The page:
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What Is a GPS Telescope?

By Benjamin Arie
Updated May 17, 2024
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A global positioning system (GPS) telescope is an astronomy device that combines a standard telescope with GPS technology. This unique combination allows astronomers to locate constellations and other celestial objects quickly and easily. GPS telescopes are also known as "goto" or "auto" scopes.

A traditional telescope requires the user to manually locate different objects in the sky. Literally hundreds of millions of stars and other objects are visible in the night, so it is often difficult to find a single point of interest. Star charts and astronomy guides are often used by viewers to find a desired object at night. These methods are time consuming and often confusing for beginning astronomers.

Considered an improvement on traditional versions, GPS telescopes simplify the process of locating a point in the sky. As the name suggests, this type of telescope contains a global positioning system receiver. Signals from orbiting navigation satellites allow the telescope the determine precisely where it is on the earth, with an accuracy of several meters.

A GPS telescope also contains a small computer, which is programmed with the locations of many different interesting objects. The user can select one of these points using a hand controller. Motors in the base of the telescope move the scope into position, and allow the viewer to observe the chosen space object with very little work.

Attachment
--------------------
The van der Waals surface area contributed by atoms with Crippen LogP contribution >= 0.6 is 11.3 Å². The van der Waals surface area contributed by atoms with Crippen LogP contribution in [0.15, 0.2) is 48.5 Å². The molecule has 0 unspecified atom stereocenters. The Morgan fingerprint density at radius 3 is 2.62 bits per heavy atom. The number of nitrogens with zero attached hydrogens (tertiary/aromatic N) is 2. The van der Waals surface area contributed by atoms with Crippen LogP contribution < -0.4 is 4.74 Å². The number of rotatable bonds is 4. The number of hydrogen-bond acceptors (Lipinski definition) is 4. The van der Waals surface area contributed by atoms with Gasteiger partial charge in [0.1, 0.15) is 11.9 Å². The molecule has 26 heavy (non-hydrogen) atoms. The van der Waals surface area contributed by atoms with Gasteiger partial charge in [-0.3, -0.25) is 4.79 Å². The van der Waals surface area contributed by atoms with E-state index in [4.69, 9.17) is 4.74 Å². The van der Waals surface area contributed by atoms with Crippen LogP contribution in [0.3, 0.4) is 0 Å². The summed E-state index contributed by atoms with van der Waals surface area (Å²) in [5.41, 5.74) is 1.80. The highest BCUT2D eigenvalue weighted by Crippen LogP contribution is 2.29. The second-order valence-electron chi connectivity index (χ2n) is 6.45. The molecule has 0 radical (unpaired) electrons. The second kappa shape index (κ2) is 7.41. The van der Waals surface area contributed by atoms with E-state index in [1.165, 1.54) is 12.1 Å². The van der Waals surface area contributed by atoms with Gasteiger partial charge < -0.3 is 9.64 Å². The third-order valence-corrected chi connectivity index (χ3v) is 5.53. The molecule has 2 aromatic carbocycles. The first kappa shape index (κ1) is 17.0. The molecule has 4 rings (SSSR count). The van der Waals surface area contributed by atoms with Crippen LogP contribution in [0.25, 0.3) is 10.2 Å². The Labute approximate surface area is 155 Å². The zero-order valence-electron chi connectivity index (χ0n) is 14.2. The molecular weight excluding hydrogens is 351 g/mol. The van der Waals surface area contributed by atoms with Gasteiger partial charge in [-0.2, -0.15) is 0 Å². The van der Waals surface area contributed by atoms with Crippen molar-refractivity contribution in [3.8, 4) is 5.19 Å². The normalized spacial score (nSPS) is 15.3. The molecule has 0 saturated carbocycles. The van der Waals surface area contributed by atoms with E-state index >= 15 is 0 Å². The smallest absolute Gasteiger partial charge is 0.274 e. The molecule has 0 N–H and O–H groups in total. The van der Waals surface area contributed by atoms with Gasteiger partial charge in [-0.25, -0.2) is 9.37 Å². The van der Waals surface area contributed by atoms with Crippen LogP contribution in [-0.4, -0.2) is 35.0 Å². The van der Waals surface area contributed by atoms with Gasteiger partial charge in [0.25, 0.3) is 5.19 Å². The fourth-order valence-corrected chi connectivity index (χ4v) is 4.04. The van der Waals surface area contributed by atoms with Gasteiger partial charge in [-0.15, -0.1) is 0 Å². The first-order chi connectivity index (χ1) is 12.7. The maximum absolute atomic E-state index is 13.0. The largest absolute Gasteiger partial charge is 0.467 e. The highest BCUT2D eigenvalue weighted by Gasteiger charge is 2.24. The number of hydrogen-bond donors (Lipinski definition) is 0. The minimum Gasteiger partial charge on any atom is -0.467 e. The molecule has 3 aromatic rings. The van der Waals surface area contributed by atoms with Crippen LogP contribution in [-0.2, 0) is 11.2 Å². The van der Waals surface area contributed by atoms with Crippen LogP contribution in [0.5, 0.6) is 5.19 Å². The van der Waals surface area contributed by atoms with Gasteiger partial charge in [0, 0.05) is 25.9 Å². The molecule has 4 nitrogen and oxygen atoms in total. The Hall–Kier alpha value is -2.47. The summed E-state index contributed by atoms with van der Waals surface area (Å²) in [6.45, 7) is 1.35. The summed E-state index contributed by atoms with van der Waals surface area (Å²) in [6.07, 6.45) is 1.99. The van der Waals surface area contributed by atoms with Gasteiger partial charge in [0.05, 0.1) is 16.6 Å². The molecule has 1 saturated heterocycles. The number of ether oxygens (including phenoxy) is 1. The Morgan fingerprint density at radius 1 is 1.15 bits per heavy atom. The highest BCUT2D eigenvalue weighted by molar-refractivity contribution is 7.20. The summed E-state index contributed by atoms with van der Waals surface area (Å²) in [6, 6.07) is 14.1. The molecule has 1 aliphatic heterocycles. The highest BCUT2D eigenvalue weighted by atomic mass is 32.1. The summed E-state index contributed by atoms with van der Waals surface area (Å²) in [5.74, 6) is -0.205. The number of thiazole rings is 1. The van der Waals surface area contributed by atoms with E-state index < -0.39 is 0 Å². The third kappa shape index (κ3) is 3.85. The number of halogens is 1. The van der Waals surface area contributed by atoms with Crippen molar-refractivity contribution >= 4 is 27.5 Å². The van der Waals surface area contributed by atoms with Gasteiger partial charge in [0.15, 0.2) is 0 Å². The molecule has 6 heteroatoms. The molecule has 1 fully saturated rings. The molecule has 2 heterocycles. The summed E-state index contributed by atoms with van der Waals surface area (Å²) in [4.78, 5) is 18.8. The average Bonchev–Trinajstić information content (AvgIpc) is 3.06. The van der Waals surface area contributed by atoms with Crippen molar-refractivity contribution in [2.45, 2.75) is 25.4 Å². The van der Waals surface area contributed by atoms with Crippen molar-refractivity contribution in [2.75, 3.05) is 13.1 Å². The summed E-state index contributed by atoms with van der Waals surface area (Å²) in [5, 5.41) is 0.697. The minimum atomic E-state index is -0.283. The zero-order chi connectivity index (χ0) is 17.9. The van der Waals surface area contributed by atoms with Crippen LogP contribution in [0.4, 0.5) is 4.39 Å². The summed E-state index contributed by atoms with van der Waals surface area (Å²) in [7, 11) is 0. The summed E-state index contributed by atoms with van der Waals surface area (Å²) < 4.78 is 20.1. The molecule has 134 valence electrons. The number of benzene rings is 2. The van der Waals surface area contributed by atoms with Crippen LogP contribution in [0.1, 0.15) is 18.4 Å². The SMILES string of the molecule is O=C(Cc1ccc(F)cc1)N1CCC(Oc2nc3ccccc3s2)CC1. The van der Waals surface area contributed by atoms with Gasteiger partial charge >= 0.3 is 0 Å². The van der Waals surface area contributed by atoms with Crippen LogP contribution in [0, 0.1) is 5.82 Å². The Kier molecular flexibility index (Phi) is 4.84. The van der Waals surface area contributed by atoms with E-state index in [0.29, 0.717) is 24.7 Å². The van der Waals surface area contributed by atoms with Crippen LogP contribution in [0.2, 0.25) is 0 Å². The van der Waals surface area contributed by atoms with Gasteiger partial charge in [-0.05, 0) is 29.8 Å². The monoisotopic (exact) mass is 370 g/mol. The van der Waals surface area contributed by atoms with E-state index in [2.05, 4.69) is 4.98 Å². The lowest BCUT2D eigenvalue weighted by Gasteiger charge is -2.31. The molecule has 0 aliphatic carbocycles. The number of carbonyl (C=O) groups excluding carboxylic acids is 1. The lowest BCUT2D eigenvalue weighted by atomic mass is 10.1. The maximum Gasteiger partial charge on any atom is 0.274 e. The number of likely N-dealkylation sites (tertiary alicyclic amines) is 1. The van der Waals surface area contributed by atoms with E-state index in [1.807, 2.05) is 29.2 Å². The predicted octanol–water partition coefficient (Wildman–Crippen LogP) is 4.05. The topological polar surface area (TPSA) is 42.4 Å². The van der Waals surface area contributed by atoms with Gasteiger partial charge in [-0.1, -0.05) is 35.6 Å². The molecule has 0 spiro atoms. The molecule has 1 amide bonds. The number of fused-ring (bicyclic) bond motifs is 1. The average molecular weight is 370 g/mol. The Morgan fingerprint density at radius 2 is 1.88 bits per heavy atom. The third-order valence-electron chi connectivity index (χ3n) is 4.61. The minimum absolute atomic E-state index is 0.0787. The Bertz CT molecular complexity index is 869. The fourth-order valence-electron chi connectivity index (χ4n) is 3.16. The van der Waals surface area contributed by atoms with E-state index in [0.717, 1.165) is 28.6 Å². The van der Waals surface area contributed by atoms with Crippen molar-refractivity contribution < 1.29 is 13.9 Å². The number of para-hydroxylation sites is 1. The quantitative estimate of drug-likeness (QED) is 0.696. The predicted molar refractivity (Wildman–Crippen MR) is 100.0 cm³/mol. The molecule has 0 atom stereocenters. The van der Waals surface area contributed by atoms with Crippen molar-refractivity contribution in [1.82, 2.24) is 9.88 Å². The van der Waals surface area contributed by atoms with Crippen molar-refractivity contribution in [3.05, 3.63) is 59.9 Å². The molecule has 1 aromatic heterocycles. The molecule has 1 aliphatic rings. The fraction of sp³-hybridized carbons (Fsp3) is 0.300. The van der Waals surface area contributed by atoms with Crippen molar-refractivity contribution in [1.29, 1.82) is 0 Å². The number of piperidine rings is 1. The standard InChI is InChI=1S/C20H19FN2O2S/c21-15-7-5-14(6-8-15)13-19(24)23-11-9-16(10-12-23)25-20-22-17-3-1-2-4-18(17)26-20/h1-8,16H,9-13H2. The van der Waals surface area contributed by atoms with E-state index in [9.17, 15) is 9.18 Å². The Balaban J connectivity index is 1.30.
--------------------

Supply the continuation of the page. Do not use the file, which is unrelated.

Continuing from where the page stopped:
The combination of a GPS and computerized star database make these types of telescopes very easy to use, but a short process is required to align the telescope before it can be used. Typically, an auto telescope will first position itself to view a prominent star. The user must fine-tune the actual alignment of the scope to ensure that this star is centered properly. This process is repeated for a second star. After this setup procedure, the telescope is usually able to precisely locate any celestial object in its database.

One of the main advantages of an auto GPS telescope is the computer it contains. When the telescope determines the exact location, date, and time from the GPS signal, the built-in computer is able to list only objects that are currently within view. If a particular planet or star is beyond the horizon and cannot be viewed by the user, the scope can alert the astronomer. This feature helps eliminate confusion and frustration caused by being unable to locate a desired point.

Another advantage of auto telescopes is their ability to track objects in the sky. The Earth is constantly rotating, which causes stars and planets to "move" across the night sky. Once a GPS telescope has located a point, the motors in the unit are able to slowly move the scope and keep the object in view at all times.

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